Hot guitars, soulful vocals, skinny ties, big beats, hook-filed tunes, and punchy production all add up to a slice of 1978 that stands out above the rest. Bobby commands the songs as if Van Morrison woke up one morning as a bona fide rock singer. Solid rhythms filled out by guitars that evoke Ritchie Blackmore and Jack White sitting in with the Beatles. The range is tremendous, from the Ramones pop of "When You're Young" to the snakey blue-eyed soul of "Dangerous Smile." Check out the confident swagger of "Pop Shivers," probably one of the best pop songs ever written about pop music. PowerPop is a definitive punk/pop/new wave/70s CD!

Francis DiMenno

Review: THE NOISE, Rock Around Boston, Sept. 2009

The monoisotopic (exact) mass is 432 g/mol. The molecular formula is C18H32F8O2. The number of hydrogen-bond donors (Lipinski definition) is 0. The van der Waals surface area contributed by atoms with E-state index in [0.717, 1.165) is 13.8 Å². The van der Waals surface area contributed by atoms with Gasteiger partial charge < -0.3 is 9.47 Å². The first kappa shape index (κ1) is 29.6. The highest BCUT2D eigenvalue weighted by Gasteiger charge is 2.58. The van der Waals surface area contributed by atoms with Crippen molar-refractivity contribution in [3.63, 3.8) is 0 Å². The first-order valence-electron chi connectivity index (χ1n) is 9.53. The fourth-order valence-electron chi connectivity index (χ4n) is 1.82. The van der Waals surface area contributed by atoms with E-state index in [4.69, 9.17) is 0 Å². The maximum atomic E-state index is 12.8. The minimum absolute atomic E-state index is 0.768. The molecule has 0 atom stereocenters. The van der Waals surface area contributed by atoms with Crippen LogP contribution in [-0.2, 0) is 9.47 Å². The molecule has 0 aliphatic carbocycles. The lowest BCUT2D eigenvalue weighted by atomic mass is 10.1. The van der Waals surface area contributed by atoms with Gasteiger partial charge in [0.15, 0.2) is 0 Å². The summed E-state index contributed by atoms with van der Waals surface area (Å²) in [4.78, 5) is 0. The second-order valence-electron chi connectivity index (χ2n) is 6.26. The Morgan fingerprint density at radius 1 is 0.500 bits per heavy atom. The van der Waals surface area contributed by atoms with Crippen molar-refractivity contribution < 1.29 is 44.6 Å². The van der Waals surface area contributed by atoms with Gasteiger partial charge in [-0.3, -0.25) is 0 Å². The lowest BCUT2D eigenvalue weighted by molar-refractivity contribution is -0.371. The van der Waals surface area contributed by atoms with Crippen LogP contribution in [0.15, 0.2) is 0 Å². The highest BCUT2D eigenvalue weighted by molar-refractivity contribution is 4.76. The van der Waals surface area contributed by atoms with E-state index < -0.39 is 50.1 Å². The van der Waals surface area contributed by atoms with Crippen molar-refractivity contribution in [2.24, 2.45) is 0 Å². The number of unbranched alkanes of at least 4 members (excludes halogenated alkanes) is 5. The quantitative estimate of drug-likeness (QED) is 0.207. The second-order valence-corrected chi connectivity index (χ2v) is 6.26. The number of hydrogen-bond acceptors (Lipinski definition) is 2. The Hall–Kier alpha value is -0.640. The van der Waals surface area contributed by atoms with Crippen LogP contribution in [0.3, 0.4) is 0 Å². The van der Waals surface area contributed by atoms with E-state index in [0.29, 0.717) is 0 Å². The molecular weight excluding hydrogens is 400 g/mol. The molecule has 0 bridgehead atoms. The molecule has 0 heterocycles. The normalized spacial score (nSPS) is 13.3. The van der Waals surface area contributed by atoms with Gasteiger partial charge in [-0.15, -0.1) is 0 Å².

On the one hand, the folks at Something Hot may have gone to the Atlantics well once too often. However, what justifies this project is a chance to hear a rare single (“When You’re Young”/“Teenage Flu”) as well as some very early unreleased Altlantics demos, such as the gloomy “Ten To One,” and the telegraphically jumpy and lurching “I’m Hurt.” There are also alternate takes of previously released songs; of these, most noteworthy is the demo of “Pop Shivers” an intriguing (but somewhat underproduced) sketch of the extraordinary version heard to brilliant effect on The Atlantics (2006). Other highlights are the sizzling guitar break on “Turn It Off,” and the magnificent jolting power pop of “Who’s Been Fooling Who.” On the other hand, songs such as “Where Would I Be Without Your Love” show that from the outset, the Atlantics compared favorably to such stalwarts as Queen, the MC5, the Raspberries, Big Star, the Move, and the Flaming Groovies. By 1982 and the end of their career, they were beginning to transcend their milieu and forge a new sound. Some of these tracks can be heard here for the first time, notably, “Dangerous Smile” and the infectiously catchy “Playing Telephone.” This is highly recommended for Atlantics fans and a must for Atlantics completists. (Francis DiMenno)